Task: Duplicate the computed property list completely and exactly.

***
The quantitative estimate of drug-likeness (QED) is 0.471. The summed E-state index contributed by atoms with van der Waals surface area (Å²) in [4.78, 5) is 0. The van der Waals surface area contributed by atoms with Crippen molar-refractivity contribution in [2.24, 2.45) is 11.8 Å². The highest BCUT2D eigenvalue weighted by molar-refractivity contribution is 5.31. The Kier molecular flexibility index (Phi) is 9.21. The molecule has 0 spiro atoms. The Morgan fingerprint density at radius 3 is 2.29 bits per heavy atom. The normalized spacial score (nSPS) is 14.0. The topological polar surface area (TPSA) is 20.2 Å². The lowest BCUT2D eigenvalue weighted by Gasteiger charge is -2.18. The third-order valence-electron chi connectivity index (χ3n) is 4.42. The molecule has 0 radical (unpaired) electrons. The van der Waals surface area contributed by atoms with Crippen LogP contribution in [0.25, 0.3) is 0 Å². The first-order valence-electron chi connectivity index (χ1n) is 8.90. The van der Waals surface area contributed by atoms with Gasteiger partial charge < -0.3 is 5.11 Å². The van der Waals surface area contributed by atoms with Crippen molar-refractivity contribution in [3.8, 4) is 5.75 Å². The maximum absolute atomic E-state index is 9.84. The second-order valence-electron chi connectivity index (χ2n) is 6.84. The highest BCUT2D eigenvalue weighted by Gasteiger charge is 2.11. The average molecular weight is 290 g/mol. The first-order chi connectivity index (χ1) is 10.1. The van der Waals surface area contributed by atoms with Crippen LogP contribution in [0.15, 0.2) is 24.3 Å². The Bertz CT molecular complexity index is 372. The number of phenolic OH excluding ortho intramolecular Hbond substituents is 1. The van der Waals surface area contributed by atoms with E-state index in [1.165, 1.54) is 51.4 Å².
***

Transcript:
The quantitative estimate of drug-likeness (QED) is 0.471. The summed E-state index contributed by atoms with van der Waals surface area (Å²) in [4.78, 5) is 0. The van der Waals surface area contributed by atoms with Crippen molar-refractivity contribution in [2.24, 2.45) is 11.8 Å². The highest BCUT2D eigenvalue weighted by molar-refractivity contribution is 5.31. The Kier molecular flexibility index (Phi) is 9.21. The molecule has 0 spiro atoms. The Morgan fingerprint density at radius 3 is 2.29 bits per heavy atom. The normalized spacial score (nSPS) is 14.0. The topological polar surface area (TPSA) is 20.2 Å². The lowest BCUT2D eigenvalue weighted by Gasteiger charge is -2.18. The third-order valence-electron chi connectivity index (χ3n) is 4.42. The molecule has 0 radical (unpaired) electrons. The van der Waals surface area contributed by atoms with Crippen LogP contribution in [0.25, 0.3) is 0 Å². The first-order valence-electron chi connectivity index (χ1n) is 8.90. The van der Waals surface area contributed by atoms with Gasteiger partial charge < -0.3 is 5.11 Å². The van der Waals surface area contributed by atoms with Crippen molar-refractivity contribution in [3.8, 4) is 5.75 Å². The maximum absolute atomic E-state index is 9.84. The second-order valence-electron chi connectivity index (χ2n) is 6.84. The highest BCUT2D eigenvalue weighted by Gasteiger charge is 2.11. The average molecular weight is 290 g/mol. The first-order chi connectivity index (χ1) is 10.1. The van der Waals surface area contributed by atoms with Crippen LogP contribution in [0.15, 0.2) is 24.3 Å². The Bertz CT molecular complexity index is 372. The number of phenolic OH excluding ortho intramolecular Hbond substituents is 1. The van der Waals surface area contributed by atoms with E-state index in [1.165, 1.54) is 51.4 Å².